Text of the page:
White Villages and towns of Malaga
The villages of Málaga shape the province. Each one of them has its own history and cultural festivities. The individual visit to each village in Malaga is a recommended suggestion for those who want to immerse themselves fully in our culture and traditions.
How many villages are in Malaga?
Malaga has a total of 103 municipalities, to which we could add others that have already disappeared and of which we will speak. The enormous number of villages in Malaga means that we will have to add them gradually. But you can find a complete list in alphabetical order below.
List of towns in Malaga
- Alhaurín de la Torre
- Alhaurín el Grande
- Canillas de Aceituno
- Canillas de Albaida
- Cañete la Real
- Cortes de la Frontera
- Cuevas Bajas
- Cuevas de San Marcos
- Cuevas del Becerro
- El Borge
- El Burgo
- Fuente de Piedra
- Jimera de Líbar
- La Viñuela
- Rincón de la Victoria
- Sierra de Yeguas
- Valle de Abdalajís
- Villanueva de Algaidas
- Villanueva de la Concepción
- Villanueva de Tapia
- Villanueva del Rosario
- Villanueva del Trabuco
Disappeared towns of Málaga
Among the towns of Malaga there are some that for one reason or another have even disappeared; but they are still places of tourist interest.
This town of Malaga was independent until 1877, during which it was annexed to Macharaviaya
Throughout 1857 Bobadilla was annexed to Antequera, and another of Malaga's towns disappeared.
Originally from Macharaviaya, it gained its independence in 1821, but finally in 1868 it was annexed to Velez-Malaga.
This town of Malaga was independent until 1905, when it became part of Malaga.
The history of this population is not clear, it seems that its origin is far beyond the Muslim presence. Its origin is possibly related to the first Iberian tribes; nowadays it belongs to the municipality of Sayalonga.
With a small population, it currently belongs to the municipality of Arenas.
Olías, characterized by its narrow streets, is currently a district of Málaga. In the past it was another of Malaga's towns.
This village was inhabited until 1971, although because of the construction of the Guadalteba reservoir it had to be evacuated and lost its status as a municipality. These lands now belong to Campillos.
Villanueva del Cauche
This ancient village of Málaga, which even had a castle, is now a district of Antequera.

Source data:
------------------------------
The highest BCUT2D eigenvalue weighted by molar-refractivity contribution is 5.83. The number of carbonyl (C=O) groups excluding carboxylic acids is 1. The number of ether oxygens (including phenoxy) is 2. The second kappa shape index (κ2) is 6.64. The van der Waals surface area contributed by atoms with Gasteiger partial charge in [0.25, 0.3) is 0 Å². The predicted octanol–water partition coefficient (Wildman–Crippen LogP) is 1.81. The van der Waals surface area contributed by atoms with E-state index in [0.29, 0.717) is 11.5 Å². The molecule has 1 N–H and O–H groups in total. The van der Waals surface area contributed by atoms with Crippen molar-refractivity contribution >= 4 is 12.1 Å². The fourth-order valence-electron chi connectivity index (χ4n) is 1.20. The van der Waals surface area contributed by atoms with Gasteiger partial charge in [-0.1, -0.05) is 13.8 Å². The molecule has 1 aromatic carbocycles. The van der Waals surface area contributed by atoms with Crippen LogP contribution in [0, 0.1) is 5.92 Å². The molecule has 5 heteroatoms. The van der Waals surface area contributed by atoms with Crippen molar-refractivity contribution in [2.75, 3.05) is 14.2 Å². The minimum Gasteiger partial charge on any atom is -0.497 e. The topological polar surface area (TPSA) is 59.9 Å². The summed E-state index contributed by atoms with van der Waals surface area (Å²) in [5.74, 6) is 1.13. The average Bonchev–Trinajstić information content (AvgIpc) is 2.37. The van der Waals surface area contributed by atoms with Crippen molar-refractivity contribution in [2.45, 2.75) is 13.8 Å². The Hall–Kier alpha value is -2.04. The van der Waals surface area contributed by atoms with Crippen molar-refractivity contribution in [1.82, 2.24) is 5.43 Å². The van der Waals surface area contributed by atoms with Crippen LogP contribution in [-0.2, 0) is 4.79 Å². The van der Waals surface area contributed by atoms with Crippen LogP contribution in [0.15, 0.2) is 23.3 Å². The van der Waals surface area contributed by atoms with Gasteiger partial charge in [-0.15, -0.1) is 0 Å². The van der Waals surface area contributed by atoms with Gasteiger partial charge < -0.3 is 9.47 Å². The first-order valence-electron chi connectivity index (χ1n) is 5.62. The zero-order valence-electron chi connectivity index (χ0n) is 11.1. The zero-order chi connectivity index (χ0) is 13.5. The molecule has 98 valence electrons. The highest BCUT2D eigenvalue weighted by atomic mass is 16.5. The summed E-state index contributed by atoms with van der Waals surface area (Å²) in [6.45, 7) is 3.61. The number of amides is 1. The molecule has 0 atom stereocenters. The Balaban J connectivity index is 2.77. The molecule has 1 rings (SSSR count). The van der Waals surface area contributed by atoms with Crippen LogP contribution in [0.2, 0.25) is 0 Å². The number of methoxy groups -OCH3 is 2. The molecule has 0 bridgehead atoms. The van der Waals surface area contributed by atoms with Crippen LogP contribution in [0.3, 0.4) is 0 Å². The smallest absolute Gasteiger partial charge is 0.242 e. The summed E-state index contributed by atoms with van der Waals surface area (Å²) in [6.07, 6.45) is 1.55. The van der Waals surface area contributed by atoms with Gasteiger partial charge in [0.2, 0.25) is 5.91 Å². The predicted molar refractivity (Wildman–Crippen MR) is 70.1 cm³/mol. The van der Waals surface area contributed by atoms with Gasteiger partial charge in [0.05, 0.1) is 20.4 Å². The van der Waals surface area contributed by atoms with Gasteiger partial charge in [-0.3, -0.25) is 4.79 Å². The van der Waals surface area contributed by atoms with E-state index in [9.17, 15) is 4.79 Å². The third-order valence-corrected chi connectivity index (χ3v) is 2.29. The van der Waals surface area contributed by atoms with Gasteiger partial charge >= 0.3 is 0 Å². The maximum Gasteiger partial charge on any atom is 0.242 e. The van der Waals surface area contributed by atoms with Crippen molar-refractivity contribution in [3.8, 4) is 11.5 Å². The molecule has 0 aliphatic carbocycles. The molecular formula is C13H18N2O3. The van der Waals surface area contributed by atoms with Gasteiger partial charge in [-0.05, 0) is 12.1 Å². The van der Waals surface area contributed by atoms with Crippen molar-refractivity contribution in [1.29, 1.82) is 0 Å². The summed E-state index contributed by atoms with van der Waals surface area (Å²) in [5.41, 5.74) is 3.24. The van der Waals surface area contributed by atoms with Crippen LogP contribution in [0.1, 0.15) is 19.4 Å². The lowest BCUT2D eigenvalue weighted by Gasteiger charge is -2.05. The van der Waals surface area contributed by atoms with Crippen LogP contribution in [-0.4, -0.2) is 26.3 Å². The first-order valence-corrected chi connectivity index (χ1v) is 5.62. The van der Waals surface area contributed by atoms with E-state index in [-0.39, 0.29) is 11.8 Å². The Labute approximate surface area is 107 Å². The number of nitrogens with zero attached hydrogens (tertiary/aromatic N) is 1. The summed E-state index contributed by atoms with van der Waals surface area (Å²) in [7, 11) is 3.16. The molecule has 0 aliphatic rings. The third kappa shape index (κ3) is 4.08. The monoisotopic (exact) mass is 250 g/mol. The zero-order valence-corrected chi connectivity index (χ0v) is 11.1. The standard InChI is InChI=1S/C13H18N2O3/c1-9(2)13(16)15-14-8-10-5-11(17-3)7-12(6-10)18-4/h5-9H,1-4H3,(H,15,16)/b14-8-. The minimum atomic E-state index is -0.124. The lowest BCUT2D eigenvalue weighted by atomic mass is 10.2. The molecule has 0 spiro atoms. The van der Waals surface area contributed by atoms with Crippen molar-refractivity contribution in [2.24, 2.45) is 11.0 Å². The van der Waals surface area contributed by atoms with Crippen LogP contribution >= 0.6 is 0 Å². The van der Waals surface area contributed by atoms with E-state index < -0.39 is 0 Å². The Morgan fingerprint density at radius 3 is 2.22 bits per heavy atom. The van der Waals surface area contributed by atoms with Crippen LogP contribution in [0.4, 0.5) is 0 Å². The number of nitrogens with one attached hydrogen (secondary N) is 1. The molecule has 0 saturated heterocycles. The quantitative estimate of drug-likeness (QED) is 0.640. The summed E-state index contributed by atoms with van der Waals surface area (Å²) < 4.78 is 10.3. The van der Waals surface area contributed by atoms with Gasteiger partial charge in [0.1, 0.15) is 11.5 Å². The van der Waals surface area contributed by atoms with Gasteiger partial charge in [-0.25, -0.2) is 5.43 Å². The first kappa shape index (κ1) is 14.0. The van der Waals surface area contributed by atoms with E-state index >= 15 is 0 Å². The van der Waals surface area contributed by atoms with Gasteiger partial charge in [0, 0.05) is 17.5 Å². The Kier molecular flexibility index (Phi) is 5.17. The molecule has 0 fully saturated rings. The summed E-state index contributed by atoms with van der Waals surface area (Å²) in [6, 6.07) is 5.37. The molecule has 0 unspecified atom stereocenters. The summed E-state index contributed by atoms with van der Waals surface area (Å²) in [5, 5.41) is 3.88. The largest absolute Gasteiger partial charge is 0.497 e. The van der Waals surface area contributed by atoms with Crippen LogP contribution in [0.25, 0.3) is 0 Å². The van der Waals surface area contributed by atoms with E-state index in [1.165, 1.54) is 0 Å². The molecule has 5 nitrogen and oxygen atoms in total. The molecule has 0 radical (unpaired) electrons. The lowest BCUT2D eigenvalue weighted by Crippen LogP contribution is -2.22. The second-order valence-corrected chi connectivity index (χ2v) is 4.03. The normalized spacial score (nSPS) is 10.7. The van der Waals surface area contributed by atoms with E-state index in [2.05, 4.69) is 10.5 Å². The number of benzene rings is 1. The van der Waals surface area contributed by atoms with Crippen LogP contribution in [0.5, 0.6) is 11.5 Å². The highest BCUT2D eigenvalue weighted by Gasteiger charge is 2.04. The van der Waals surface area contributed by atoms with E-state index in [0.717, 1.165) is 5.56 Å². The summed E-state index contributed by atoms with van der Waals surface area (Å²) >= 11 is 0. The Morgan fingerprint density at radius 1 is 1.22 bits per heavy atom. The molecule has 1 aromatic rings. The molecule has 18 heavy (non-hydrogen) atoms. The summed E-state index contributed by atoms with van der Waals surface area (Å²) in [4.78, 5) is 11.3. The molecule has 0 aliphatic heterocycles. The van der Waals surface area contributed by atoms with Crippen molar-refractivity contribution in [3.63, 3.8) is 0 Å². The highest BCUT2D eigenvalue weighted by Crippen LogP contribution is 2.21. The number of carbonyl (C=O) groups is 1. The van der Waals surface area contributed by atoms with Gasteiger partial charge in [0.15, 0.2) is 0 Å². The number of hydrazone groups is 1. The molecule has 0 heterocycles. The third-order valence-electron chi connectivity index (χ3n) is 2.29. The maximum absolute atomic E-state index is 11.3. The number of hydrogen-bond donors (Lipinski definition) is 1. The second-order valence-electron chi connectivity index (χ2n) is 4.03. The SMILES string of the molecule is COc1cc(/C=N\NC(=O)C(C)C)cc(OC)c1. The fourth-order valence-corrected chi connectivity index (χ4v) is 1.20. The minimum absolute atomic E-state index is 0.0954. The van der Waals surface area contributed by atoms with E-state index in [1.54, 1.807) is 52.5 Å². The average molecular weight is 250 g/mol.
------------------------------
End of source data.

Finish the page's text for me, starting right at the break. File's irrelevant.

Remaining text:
Villages in Malaga with lesser number of inhabitants
Visiting small white villages with few inhabitants is an enriching experience. Let's see some of these small towns in Malaga, in case you decide to visit them.
According to the data I have access to, the villages with the least number of inhabitants in 2019 are the following:
- Atajate with 168 inhabitants.
- Salares with 169 inhabitants.
- Benadalid with 215 inhabitants.
- Júzcar with 232 inhabitants.
- Cartajima y Faraján, both with 253 inhabitants.
Malaga towns with the highest number of inhabitants
The towns with the largest number of inhabitants are usually those that are most popular throughout the year. They usually have all kinds of activities and resources, so they are a more than recommendable option where to stay.
Let's see, according to the data I have, some of the most popular towns in Malaga. The census is taken into account, because during the month of August in Malaga the populations can vary greatly, even doubling as in the case of Torremolinos.
- Malaga with 574.654 inhabitants.
- Marbella with 143.386 inhabitants.
- Mijas with 82.742 inhabitants.
- Vélez-Málaga with 81.643 inhabitants.
- Fuengirola with 80.309 inhabitants.
- Torremolinos with 68.661 inhabitants.
- Estepona with 68.286 inhabitants.
- Benalmádena with 68.128 inhabitants.
White villages video
We would like to remind travellers that whilst areas off the beaten track enable visitors to see another side of Spain it should also be remembered that locals are far less likely to speak English. Road signs are also less prominent and the roads themselves are often much narrower and in worse condition. It's a good idea to go equipped with an up to date map and a Spanish phrase book in case of emergency.
Whilst most towns and villages have small shops and petrol/gas stations it's a good idea to make sure that the car is full and to take a bottle of water, especially if you have children or elderly people with you.
Most establishments will be operating on Spanish hours. This means that many places will open from 10:00-2:00 and from 4:30-8:00. Most places are CLOSED from 2:00 until 4:30, so bear this in mind.
The smallest villages are often the ones that can offer us the most. A rich gastronomy next to a friendly population, in a natural environment that invites to walk and discover the nature.